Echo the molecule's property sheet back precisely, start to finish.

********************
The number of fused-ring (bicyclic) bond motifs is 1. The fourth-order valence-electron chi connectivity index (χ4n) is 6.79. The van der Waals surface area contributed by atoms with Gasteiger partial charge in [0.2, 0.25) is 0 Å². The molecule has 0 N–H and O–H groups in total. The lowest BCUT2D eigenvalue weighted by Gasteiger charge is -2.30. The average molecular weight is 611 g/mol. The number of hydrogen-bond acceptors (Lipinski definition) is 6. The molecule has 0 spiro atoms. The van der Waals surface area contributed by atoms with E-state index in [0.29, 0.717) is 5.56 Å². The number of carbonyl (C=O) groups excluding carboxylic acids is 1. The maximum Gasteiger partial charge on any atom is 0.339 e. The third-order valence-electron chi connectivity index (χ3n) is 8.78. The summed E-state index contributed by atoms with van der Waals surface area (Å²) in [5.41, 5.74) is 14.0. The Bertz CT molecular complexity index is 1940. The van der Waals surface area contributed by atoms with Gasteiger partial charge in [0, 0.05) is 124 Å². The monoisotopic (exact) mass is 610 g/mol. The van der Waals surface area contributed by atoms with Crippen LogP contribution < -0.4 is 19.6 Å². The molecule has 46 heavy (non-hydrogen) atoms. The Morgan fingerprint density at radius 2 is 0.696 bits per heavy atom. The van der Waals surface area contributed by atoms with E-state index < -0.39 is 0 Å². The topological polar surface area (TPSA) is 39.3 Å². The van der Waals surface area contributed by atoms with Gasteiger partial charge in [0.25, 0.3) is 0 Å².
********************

The number of fused-ring (bicyclic) bond motifs is 1. The fourth-order valence-electron chi connectivity index (χ4n) is 6.79. The van der Waals surface area contributed by atoms with Gasteiger partial charge in [0.2, 0.25) is 0 Å². The molecule has 0 N–H and O–H groups in total. The lowest BCUT2D eigenvalue weighted by Gasteiger charge is -2.30. The average molecular weight is 611 g/mol. The number of hydrogen-bond acceptors (Lipinski definition) is 6. The molecule has 0 spiro atoms. The van der Waals surface area contributed by atoms with E-state index in [0.29, 0.717) is 5.56 Å². The number of carbonyl (C=O) groups excluding carboxylic acids is 1. The maximum Gasteiger partial charge on any atom is 0.339 e. The third-order valence-electron chi connectivity index (χ3n) is 8.78. The summed E-state index contributed by atoms with van der Waals surface area (Å²) in [5.41, 5.74) is 14.0. The Bertz CT molecular complexity index is 1940. The van der Waals surface area contributed by atoms with Gasteiger partial charge in [0, 0.05) is 124 Å². The monoisotopic (exact) mass is 610 g/mol. The van der Waals surface area contributed by atoms with Crippen LogP contribution < -0.4 is 19.6 Å². The molecule has 46 heavy (non-hydrogen) atoms. The Morgan fingerprint density at radius 2 is 0.696 bits per heavy atom. The van der Waals surface area contributed by atoms with E-state index < -0.39 is 0 Å². The topological polar surface area (TPSA) is 39.3 Å². The van der Waals surface area contributed by atoms with Gasteiger partial charge in [0.25, 0.3) is 0 Å².